2004
Volume 130, Issue 4
  • ISSN: 0040-7518
  • E-ISSN: 2352-1163

Abstract

Abstract

This article tackles the commercial circuits in the interior regions of New Netherland, where seventeenth-century colonial settlers exchanged goods and services. Research in the Low Countries has shown that rural regions had their own commercial circuits depending on the nature of the products and services that were traded. In some parts of Flanders large farmers acted as powerful intermediaries in these circuits. However, the situation in the North American colony was very different. The combination of ample availability of land and small population size led to almost three-quarters of rural households owning more than enough land, livestock, and horses to be self-sufficient. Transactions in labor and capital therefore played only a minor role, but exchanging goods with merchants in the urban circuit, by contrast, justified an intermediary role. And while contemporary sources speak of fear about the dominance of merchants in setting prices for agricultural goods, our findings show that rural players may actually have operated relatively autonomously and been able to set prices independently of market volatility.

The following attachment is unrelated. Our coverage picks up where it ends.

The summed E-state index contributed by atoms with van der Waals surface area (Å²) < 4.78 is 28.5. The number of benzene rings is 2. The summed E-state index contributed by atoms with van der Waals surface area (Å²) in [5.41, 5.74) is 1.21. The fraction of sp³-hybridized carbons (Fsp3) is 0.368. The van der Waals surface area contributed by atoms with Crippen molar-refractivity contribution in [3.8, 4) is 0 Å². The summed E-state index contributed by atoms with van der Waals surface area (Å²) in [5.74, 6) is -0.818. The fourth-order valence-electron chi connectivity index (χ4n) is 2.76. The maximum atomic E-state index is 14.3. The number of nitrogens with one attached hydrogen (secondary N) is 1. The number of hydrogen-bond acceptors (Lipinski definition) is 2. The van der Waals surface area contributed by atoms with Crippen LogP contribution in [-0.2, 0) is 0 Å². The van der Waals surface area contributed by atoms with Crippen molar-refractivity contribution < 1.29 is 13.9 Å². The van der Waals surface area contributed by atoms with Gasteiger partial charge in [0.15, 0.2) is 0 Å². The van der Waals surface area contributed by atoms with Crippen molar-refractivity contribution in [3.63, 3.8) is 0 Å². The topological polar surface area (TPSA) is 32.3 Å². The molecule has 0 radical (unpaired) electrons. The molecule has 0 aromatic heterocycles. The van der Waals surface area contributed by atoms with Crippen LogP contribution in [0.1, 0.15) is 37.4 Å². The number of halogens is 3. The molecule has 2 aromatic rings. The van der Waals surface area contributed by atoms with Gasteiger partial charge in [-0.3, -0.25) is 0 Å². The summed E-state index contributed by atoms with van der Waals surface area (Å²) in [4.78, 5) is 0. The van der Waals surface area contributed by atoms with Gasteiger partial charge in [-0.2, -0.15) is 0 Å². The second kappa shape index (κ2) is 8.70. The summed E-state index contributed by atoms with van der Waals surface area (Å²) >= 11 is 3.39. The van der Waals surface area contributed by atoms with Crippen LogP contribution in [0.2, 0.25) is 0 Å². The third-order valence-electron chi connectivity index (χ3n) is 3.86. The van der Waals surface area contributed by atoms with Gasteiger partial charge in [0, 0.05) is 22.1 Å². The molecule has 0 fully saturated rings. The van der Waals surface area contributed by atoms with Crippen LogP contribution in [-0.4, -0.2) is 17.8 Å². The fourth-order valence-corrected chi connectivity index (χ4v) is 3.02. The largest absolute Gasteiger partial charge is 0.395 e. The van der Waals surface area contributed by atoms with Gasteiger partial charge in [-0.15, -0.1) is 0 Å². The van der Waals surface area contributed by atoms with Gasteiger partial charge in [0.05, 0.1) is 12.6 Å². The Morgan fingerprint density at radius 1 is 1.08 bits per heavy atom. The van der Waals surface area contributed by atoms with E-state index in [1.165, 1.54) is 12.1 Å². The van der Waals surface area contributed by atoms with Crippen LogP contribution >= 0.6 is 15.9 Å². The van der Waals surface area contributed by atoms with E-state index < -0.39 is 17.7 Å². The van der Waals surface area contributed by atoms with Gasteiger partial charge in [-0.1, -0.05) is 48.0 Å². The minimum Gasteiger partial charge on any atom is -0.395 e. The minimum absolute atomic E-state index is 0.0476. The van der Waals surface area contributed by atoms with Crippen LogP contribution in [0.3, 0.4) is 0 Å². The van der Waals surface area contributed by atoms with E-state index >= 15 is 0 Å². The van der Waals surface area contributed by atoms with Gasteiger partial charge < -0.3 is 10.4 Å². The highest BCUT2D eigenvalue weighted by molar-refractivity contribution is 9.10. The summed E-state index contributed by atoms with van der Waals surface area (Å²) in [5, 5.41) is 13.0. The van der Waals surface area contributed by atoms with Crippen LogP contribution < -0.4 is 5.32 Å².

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2017-11-01
2022-01-24
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  • Article Type: Research Article
Keyword(s): colonial; intermediary; New Netherland; rural; West India Company
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